For flagship channel Discovery, the oversized hits were gearhead-geared shows, Monster Garage and American Chopper. But the problem — and the pain — was most obvious at TLC, the other big network in the Discovery Networks U.S. stable.

For a brief time, TLC actually had more viewers than Discovery Channel, with 1.2 million during primetime in 2003. That was at the peak of what current general manager David Abraham calls the “Trading Spaces boom.” That’s when its program that showed neighbors redecorating each other’s homes was at the top of its game and copycat programming on other networks hadn’t yet diluted viewing.

But what Discovery needs now is diversity. Lots of singles, doubles and triples, occasionally home runs. An ability to pull in viewers reliably, any night of the week — or any day. To be able to control, or at least manage, its top and bottom lines, now that part-owner Liberty Media Corp. has put its 50% of the programmer in a publicly traded company called Discovery Holding Co. And with viewers’ attention getting split ever more narrowly, to get back on something akin a predictable track.

“I don’t know that I’ve ever witnessed a more turbulent time in our business,” said Billy Campbell, president of Discovery Networks U.S. “But the fair warning is: I am not sure it is ever going to be sort of smooth sailing.”

Discovery — and all of its sister channels — have fallen out of the top ranks of basic-cable programming. Only Discovery Channel made Nielsen Media Research’s ranking of the Top 20 most-viewed ad-supported basic-cable channels of 2005. It came in at No. 20.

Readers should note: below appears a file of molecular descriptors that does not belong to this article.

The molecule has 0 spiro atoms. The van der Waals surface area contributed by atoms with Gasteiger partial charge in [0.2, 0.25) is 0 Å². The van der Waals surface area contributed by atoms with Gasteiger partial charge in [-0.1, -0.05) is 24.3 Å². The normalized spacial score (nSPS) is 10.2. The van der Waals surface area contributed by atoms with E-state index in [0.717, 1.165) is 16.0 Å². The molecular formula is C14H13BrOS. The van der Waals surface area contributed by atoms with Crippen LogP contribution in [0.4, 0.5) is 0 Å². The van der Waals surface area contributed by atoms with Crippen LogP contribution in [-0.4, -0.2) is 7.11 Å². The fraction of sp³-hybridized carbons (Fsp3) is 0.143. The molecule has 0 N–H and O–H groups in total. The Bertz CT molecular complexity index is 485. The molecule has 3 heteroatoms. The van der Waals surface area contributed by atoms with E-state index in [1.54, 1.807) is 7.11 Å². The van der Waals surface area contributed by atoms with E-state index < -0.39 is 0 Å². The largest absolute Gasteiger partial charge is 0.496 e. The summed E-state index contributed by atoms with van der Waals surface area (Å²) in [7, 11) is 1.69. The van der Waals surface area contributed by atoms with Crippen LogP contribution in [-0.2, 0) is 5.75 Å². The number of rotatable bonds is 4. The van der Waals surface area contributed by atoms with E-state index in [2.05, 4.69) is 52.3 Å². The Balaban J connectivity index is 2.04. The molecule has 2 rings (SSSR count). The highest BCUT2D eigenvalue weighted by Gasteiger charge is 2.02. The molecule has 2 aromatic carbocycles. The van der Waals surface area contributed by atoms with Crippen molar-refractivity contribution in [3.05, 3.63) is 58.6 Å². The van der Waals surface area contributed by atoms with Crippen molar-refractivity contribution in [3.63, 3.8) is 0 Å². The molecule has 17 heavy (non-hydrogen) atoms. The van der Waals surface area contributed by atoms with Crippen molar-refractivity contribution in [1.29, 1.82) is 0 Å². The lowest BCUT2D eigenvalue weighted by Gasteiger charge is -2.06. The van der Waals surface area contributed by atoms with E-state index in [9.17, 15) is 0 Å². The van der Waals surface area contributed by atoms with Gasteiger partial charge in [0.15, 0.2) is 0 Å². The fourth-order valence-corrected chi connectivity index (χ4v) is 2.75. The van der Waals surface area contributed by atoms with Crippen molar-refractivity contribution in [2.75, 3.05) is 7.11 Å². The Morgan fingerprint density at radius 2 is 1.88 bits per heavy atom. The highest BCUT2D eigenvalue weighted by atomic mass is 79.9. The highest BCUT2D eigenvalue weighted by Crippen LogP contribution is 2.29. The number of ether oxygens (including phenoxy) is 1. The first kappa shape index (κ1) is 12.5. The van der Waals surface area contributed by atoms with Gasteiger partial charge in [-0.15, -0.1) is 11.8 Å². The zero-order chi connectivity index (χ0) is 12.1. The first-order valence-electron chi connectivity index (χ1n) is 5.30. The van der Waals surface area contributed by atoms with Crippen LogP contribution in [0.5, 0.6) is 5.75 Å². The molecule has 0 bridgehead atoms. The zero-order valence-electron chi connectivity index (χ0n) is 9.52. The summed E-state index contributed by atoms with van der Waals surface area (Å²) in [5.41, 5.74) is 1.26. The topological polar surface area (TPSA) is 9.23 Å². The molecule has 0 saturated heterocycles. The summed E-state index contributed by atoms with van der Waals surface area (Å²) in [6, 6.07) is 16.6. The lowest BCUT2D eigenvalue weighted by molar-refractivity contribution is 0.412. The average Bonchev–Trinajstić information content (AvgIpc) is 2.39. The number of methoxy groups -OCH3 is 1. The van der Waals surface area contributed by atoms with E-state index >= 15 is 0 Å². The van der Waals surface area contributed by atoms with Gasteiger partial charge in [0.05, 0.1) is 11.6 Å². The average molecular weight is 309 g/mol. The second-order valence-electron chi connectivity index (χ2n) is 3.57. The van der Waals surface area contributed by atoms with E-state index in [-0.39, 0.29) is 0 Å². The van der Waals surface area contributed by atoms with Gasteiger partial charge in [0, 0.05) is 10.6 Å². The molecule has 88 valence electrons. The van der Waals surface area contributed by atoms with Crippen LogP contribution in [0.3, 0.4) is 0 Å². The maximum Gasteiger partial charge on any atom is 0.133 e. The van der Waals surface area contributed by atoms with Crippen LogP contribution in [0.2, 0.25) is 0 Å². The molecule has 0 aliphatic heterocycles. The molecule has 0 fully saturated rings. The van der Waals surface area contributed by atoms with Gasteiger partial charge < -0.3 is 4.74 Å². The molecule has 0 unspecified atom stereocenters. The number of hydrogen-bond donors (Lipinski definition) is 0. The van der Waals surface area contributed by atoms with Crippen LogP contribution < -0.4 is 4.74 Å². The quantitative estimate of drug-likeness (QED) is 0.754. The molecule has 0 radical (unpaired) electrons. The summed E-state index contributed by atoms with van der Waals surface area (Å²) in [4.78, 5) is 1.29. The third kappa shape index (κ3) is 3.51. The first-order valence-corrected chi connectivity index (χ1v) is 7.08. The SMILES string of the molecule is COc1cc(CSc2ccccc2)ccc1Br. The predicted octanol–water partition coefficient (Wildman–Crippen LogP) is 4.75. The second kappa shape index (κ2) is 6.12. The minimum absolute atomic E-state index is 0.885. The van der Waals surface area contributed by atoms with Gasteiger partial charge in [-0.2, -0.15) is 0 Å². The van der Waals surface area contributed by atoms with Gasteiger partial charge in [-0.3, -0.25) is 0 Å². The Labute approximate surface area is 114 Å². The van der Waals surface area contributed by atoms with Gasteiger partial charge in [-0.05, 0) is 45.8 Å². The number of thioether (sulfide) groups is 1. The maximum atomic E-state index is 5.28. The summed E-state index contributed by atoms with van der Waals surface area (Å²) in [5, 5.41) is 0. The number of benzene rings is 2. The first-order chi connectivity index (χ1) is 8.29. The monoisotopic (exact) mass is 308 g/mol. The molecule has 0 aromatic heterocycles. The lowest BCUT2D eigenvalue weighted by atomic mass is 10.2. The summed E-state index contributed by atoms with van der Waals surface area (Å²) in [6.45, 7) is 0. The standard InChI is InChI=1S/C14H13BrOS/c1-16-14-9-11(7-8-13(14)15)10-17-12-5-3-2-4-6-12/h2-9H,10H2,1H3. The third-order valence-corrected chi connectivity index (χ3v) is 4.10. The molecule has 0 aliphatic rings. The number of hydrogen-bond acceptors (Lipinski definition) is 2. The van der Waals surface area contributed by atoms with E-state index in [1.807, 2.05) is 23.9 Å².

TLC was No. 28. Animal Planet was not far behind at No. 31. Travel Channel? No. 39.

Just as Discovery tries to find its footing again, after two decades of nonstop oversized growth, the first CEO to try and follow in founder John Hendricks’s footsteps is leaving, after just two years as captain of the boat. And it’s not clear who will take the helm after Judith McHale devotes herself to politics and social issues. No clear successor was being groomed.

“She was a good lieutenant to John Hendricks, but, given the ratings mishaps, it’s not surprising that she is not going to be around to run it as No. 1,” said Janco Partners analyst Matt Harrigan.

McHale declined comment last week, after announcing she would leave the company on Dec. 1. But her departure is not the first.